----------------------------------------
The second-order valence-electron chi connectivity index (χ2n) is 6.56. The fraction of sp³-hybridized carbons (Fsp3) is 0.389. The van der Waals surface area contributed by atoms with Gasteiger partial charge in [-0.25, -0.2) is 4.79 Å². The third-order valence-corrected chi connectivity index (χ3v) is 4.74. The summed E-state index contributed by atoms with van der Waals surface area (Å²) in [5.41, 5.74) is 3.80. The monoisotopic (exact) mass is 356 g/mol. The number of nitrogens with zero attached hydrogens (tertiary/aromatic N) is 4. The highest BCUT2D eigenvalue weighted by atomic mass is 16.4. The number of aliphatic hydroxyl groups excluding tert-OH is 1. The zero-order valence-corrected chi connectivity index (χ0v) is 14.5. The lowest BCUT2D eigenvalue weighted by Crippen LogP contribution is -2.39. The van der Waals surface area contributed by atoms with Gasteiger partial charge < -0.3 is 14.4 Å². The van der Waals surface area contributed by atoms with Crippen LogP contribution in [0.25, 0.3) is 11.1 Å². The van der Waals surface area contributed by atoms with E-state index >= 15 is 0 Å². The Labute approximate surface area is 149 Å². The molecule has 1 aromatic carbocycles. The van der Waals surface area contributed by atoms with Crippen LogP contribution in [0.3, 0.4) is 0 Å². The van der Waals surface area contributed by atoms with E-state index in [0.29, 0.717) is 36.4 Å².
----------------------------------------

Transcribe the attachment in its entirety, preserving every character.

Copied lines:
The second-order valence-electron chi connectivity index (χ2n) is 6.56. The fraction of sp³-hybridized carbons (Fsp3) is 0.389. The van der Waals surface area contributed by atoms with Gasteiger partial charge in [-0.25, -0.2) is 4.79 Å². The third-order valence-corrected chi connectivity index (χ3v) is 4.74. The summed E-state index contributed by atoms with van der Waals surface area (Å²) in [5.41, 5.74) is 3.80. The monoisotopic (exact) mass is 356 g/mol. The number of nitrogens with zero attached hydrogens (tertiary/aromatic N) is 4. The highest BCUT2D eigenvalue weighted by atomic mass is 16.4. The number of aliphatic hydroxyl groups excluding tert-OH is 1. The zero-order valence-corrected chi connectivity index (χ0v) is 14.5. The lowest BCUT2D eigenvalue weighted by Crippen LogP contribution is -2.39. The van der Waals surface area contributed by atoms with Gasteiger partial charge < -0.3 is 14.4 Å². The van der Waals surface area contributed by atoms with Crippen LogP contribution in [0.25, 0.3) is 11.1 Å². The van der Waals surface area contributed by atoms with E-state index >= 15 is 0 Å². The Labute approximate surface area is 149 Å². The molecule has 1 aromatic carbocycles. The van der Waals surface area contributed by atoms with Crippen LogP contribution in [0.3, 0.4) is 0 Å². The van der Waals surface area contributed by atoms with E-state index in [0.29, 0.717) is 36.4 Å².